Given the low number of reported cases, one might question any specific pathoetiology of cases with concurrent AVM and glioma, which remains controversial. One theory brought up the notion of an AVM derived process in which neoplastic changes occur in the perivascular glial tissue.[ 13 23 ] It has also been proposed that AVMs in such composite structures are induced by angiogenic factors, which lead to glial neoplastic proliferation of vascular stroma.[ 2 ] Highly vascular features of GBMs have been repeatedly demonstrated. With a 30-fold increase in tumor-associated vascular endothelial growth factor (VEGF) in patients with GBM, when compared to low-grade astrocytomas, VEGF has been established as an important factor in the vasculogenesis of glioblastomas.[ 15 ] Accordingly, GBMs became a prime target for treatment with novel antiangiogenic agents such as the VEGF antibody bevacizumab (Avastin).

Similarly, it has been shown that VEGF levels are increased in surgical specimens from brain AVMs.[ 19 ] In a related mouse model it was shown that VEGF antagonism reduced the number of neoplastic vessels.[ 19 ] Increasing evidence supports excessive VEGF expression as a fundamental part of brain AVM pathogenesis for both sporadic AVMs and AVMs in hereditary hemorrhagic telangiectasia (HHT), which endorses interruption of VEGF signaling as a therapeutic strategy for AVMs. Bevacizumab normalized cardiac output in HHT patients harboring liver AVMs,[ 7 ] and was effective in the treatment of severe epistaxis caused by hemorrhage from small mucosal AVMs (telangiectasias).[ 6 ] Based on this, a phase I study on the efficacy and safety of bevacizumab in brain AVM patients is about to start (NCT02314377). A common angiogenesis pathway may, thus, explain radiological similarities between these two pathologies. White et al. furthermore suggested that distinct genetic constellations might be at play in coincident cases.[ 20 ] Finally, it has been suggested that a common viral origin might explain the coexistence of AVMs and gliomas.[ 8 ]

Although various reports have tried to address this specific brain pathology, individual constellations occur in the absence of any superior diagnostic or treatment scheme. Of the 13 reported cases, only 3 included treatment of the AVM as well as that of the glioma.[ 3 11 12 ] It is commonplace that any decision to treat should not only be guided by the dominant overall prognosis but also by the existing symptoms.[ 3 11 12 16 ] In our case, the patient was only mildly symptomatic from the deep-seated lesion, which did not lend itself to resection. As recommended in previous studies,[ 16 ] it was determined by our multidisciplinary tumor board that the patient should be treated for her GBM because that would determine the patients’ overall prognosis.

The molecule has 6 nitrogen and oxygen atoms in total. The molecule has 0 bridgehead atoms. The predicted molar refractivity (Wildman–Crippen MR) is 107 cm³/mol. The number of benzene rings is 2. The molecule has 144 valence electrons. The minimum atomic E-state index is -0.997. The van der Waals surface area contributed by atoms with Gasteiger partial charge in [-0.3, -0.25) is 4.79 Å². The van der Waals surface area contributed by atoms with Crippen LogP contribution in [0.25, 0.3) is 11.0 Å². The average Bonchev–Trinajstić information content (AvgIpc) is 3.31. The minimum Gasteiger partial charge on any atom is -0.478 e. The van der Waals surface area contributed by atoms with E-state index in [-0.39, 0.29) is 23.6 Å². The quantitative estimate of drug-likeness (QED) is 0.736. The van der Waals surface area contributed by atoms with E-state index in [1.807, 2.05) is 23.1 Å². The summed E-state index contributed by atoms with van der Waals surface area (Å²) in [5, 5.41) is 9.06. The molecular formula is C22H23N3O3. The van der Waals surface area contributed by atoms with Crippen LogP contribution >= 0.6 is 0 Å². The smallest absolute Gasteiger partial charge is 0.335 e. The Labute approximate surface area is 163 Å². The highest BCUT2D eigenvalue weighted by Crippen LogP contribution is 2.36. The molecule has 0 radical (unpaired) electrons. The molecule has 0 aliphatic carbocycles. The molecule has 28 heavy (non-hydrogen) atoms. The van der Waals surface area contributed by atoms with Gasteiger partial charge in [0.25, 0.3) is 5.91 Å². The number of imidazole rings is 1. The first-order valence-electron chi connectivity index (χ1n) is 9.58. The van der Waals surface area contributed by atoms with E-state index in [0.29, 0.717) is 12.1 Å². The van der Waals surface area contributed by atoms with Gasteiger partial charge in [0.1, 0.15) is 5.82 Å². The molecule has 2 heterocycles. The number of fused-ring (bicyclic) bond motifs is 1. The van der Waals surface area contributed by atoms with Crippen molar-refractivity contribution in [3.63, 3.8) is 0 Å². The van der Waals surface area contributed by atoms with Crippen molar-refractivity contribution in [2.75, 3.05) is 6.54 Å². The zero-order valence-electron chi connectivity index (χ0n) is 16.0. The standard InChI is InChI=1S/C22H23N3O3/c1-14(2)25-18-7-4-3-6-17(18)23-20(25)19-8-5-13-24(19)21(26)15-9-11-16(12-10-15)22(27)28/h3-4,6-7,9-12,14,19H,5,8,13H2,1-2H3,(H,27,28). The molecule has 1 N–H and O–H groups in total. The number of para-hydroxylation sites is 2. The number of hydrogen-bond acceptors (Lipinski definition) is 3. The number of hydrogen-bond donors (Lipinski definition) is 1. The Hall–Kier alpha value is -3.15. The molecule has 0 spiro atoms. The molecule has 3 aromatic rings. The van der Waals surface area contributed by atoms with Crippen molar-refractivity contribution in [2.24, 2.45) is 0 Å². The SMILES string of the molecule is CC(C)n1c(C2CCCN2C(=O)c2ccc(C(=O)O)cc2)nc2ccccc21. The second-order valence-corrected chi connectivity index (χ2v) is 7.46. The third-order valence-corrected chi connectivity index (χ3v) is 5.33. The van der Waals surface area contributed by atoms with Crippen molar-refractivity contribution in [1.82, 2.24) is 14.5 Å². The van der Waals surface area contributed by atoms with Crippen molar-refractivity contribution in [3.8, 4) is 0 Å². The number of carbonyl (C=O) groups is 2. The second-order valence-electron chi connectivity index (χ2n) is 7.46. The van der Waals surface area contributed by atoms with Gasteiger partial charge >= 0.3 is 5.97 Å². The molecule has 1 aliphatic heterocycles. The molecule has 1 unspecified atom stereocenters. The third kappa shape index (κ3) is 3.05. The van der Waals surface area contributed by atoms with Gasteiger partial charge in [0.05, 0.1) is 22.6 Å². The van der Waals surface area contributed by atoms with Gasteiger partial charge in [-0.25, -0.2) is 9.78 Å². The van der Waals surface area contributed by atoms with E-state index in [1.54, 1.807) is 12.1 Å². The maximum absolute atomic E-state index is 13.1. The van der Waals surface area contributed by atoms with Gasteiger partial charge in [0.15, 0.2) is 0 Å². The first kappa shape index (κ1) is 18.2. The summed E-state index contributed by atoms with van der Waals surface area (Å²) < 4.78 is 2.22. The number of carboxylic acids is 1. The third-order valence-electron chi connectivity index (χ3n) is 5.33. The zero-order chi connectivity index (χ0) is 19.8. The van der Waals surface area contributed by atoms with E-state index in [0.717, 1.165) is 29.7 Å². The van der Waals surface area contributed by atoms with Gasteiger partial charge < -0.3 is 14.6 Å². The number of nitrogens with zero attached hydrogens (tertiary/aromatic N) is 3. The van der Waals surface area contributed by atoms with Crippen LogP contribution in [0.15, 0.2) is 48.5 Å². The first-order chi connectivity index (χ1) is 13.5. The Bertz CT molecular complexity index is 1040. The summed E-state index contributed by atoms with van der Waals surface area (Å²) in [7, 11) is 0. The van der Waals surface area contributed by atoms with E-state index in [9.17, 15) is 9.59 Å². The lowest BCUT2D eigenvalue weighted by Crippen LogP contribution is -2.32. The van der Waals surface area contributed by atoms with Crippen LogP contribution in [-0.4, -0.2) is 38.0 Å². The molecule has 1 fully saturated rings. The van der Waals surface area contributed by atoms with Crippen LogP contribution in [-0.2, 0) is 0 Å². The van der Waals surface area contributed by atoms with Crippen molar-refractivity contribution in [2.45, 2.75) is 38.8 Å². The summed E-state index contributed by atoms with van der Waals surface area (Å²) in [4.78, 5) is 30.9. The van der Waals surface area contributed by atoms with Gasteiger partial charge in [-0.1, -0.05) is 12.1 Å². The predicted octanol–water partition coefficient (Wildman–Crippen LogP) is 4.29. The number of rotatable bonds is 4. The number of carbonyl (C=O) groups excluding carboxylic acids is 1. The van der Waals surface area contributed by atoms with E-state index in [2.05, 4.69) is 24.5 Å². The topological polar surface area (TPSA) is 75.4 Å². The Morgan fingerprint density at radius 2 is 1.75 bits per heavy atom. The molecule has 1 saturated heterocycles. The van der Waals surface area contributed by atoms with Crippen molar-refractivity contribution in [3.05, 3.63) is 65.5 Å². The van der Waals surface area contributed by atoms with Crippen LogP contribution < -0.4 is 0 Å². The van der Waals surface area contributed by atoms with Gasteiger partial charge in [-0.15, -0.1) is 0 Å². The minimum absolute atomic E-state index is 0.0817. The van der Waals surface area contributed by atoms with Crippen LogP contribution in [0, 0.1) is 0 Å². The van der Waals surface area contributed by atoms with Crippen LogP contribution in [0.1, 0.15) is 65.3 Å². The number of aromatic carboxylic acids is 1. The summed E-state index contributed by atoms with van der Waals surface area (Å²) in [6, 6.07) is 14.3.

Coincidental presentation of a vascular lesion and malignant glioma is rare and represents a major challenge in diagnostic imaging and therapy since surgery in this setting carries a significant risk. However, a tissue-based diagnosis remains crucial for any targeted therapeutic approach. Treatment decisions addressing either one of these lesions are complicated because suitable options (e.g., radiosurgery and/or open resection) carry specific risks. This requires standardization of diagnostic and therapeutic approaches to allow for the most appropriate therapy. Whether there is any role for primary treatment with antiangiogenesis agents (e.g., bevacizumab) in this unique setting may be suggested by much anticipated results from ongoing clinical trials of such drugs in brain AVMs.


Written informed consent was obtained from the patient's family for publication of this case report including any illustrating images. A copy of the written consent is available for review by the Editor of this journal. In accordance with the Ethical Principles for Medical Research Involving Human Subjects, WMA Declaration of Helsinki a continuing review IRB CR approval for “Evaluation of Outcomes Following Neurosurgery Procedures” was obtained by the BIDMC Committee on Clinical Investigations. The protocol number is 2013-P-000253/4.

Authors’ contributions

LNL edited and summarized the clinical data in addition to performing a Medline search and review of the existing literature. CS collected the clinical data and reviewed the patient's files. RR performed and interpreted imaging analysis. MA carried out histopathological analysis of the patient's specimen and thus completed preliminary imaging diagnosis. YL revised the manuscript and completed literature research. EMK initiated this case review, coordinated clinical data retrieval, and supervised manuscript edition.

Data sources and search strategy

We searched MEDLINE (through PubMed interface) to identify potentially relevant articles or abstracts. Our search included following search terms: Angioglioma, arterio-venous malformation associated glioma, hypervascular glioblastoma multiforme, astroglial tumor, and vascular lesions. Search terms were used both discretely and in combination with each other using the Boolean operator AND. There were no language restrictions. We reviewed the bibliographies of all selected articles to identify additional relevant studies.

Financial support and sponsorship


Conflicts of interest

There are no conflicts of interest.